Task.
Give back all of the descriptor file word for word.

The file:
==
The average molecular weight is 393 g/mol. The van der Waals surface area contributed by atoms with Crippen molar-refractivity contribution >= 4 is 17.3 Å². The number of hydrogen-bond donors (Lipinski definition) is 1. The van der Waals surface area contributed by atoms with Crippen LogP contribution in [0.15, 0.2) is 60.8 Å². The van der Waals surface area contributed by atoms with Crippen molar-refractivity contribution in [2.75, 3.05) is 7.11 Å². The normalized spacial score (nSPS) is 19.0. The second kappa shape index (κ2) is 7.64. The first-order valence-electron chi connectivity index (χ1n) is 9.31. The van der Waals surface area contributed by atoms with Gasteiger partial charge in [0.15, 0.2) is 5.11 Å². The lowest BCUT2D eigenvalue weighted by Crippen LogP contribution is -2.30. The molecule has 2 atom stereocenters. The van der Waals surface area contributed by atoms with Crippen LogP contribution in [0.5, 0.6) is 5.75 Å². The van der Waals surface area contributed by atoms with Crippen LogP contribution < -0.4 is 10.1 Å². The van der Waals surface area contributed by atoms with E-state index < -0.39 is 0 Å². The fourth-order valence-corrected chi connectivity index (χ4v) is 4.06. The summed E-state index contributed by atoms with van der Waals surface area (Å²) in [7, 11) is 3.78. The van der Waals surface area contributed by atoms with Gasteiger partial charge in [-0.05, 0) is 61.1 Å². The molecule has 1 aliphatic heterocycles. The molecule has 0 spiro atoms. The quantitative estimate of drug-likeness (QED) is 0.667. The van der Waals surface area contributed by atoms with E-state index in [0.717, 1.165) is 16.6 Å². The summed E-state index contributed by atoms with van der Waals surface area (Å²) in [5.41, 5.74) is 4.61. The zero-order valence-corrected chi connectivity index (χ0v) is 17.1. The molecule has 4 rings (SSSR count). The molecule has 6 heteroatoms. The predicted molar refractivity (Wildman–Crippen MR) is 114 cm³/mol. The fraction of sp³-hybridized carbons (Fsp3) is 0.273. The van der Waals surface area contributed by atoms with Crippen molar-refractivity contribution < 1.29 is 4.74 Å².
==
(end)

The average molecular weight is 393 g/mol. The van der Waals surface area contributed by atoms with Crippen molar-refractivity contribution >= 4 is 17.3 Å². The number of hydrogen-bond donors (Lipinski definition) is 1. The van der Waals surface area contributed by atoms with Crippen LogP contribution in [0.15, 0.2) is 60.8 Å². The van der Waals surface area contributed by atoms with Crippen molar-refractivity contribution in [2.75, 3.05) is 7.11 Å². The normalized spacial score (nSPS) is 19.0. The second kappa shape index (κ2) is 7.64. The first-order valence-electron chi connectivity index (χ1n) is 9.31. The van der Waals surface area contributed by atoms with Gasteiger partial charge in [0.15, 0.2) is 5.11 Å². The lowest BCUT2D eigenvalue weighted by Crippen LogP contribution is -2.30. The molecule has 2 atom stereocenters. The van der Waals surface area contributed by atoms with Crippen LogP contribution in [0.5, 0.6) is 5.75 Å². The van der Waals surface area contributed by atoms with Crippen LogP contribution < -0.4 is 10.1 Å². The van der Waals surface area contributed by atoms with E-state index < -0.39 is 0 Å². The fourth-order valence-corrected chi connectivity index (χ4v) is 4.06. The summed E-state index contributed by atoms with van der Waals surface area (Å²) in [7, 11) is 3.78. The van der Waals surface area contributed by atoms with Gasteiger partial charge in [-0.05, 0) is 61.1 Å². The molecule has 1 aliphatic heterocycles. The molecule has 0 spiro atoms. The quantitative estimate of drug-likeness (QED) is 0.667. The van der Waals surface area contributed by atoms with E-state index in [0.717, 1.165) is 16.6 Å². The summed E-state index contributed by atoms with van der Waals surface area (Å²) in [5.41, 5.74) is 4.61. The zero-order valence-corrected chi connectivity index (χ0v) is 17.1. The molecule has 4 rings (SSSR count). The molecule has 6 heteroatoms. The predicted molar refractivity (Wildman–Crippen MR) is 114 cm³/mol. The fraction of sp³-hybridized carbons (Fsp3) is 0.273. The van der Waals surface area contributed by atoms with Crippen molar-refractivity contribution < 1.29 is 4.74 Å².